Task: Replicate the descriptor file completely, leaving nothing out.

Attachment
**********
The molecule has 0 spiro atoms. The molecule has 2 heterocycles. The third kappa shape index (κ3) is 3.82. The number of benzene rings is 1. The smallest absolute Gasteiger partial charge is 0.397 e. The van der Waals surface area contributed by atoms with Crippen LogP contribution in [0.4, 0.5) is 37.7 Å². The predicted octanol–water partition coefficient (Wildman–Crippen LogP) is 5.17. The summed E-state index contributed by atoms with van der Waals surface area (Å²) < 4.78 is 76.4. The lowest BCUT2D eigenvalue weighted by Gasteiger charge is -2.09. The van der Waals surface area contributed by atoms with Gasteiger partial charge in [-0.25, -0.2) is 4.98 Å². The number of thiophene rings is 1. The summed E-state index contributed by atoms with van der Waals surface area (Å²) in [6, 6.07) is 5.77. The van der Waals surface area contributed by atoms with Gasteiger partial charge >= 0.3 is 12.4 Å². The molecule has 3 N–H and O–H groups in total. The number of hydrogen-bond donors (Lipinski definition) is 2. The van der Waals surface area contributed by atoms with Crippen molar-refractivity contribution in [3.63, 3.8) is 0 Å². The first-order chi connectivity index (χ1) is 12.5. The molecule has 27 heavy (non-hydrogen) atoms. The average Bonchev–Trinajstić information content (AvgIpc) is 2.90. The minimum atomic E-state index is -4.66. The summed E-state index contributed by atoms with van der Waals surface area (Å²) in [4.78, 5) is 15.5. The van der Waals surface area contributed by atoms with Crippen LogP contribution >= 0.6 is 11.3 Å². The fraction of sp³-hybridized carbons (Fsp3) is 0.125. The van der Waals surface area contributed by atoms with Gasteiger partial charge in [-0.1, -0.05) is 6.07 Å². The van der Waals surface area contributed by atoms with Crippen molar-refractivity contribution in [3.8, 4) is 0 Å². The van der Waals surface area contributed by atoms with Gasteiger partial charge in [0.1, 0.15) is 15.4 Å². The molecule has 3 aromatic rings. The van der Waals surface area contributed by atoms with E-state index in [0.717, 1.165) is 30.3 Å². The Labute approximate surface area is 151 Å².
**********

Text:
The molecule has 0 spiro atoms. The molecule has 2 heterocycles. The third kappa shape index (κ3) is 3.82. The number of benzene rings is 1. The smallest absolute Gasteiger partial charge is 0.397 e. The van der Waals surface area contributed by atoms with Crippen LogP contribution in [0.4, 0.5) is 37.7 Å². The predicted octanol–water partition coefficient (Wildman–Crippen LogP) is 5.17. The summed E-state index contributed by atoms with van der Waals surface area (Å²) < 4.78 is 76.4. The lowest BCUT2D eigenvalue weighted by Gasteiger charge is -2.09. The van der Waals surface area contributed by atoms with Gasteiger partial charge in [-0.25, -0.2) is 4.98 Å². The number of thiophene rings is 1. The summed E-state index contributed by atoms with van der Waals surface area (Å²) in [6, 6.07) is 5.77. The van der Waals surface area contributed by atoms with Gasteiger partial charge >= 0.3 is 12.4 Å². The molecule has 3 N–H and O–H groups in total. The number of hydrogen-bond donors (Lipinski definition) is 2. The van der Waals surface area contributed by atoms with Crippen molar-refractivity contribution in [3.63, 3.8) is 0 Å². The first-order chi connectivity index (χ1) is 12.5. The molecule has 27 heavy (non-hydrogen) atoms. The average Bonchev–Trinajstić information content (AvgIpc) is 2.90. The minimum atomic E-state index is -4.66. The summed E-state index contributed by atoms with van der Waals surface area (Å²) in [4.78, 5) is 15.5. The van der Waals surface area contributed by atoms with Crippen LogP contribution >= 0.6 is 11.3 Å². The fraction of sp³-hybridized carbons (Fsp3) is 0.125. The van der Waals surface area contributed by atoms with Gasteiger partial charge in [-0.1, -0.05) is 6.07 Å². The van der Waals surface area contributed by atoms with Crippen molar-refractivity contribution in [3.8, 4) is 0 Å². The van der Waals surface area contributed by atoms with Gasteiger partial charge in [0.1, 0.15) is 15.4 Å². The molecule has 3 aromatic rings. The van der Waals surface area contributed by atoms with E-state index in [0.717, 1.165) is 30.3 Å². The Labute approximate surface area is 151 Å².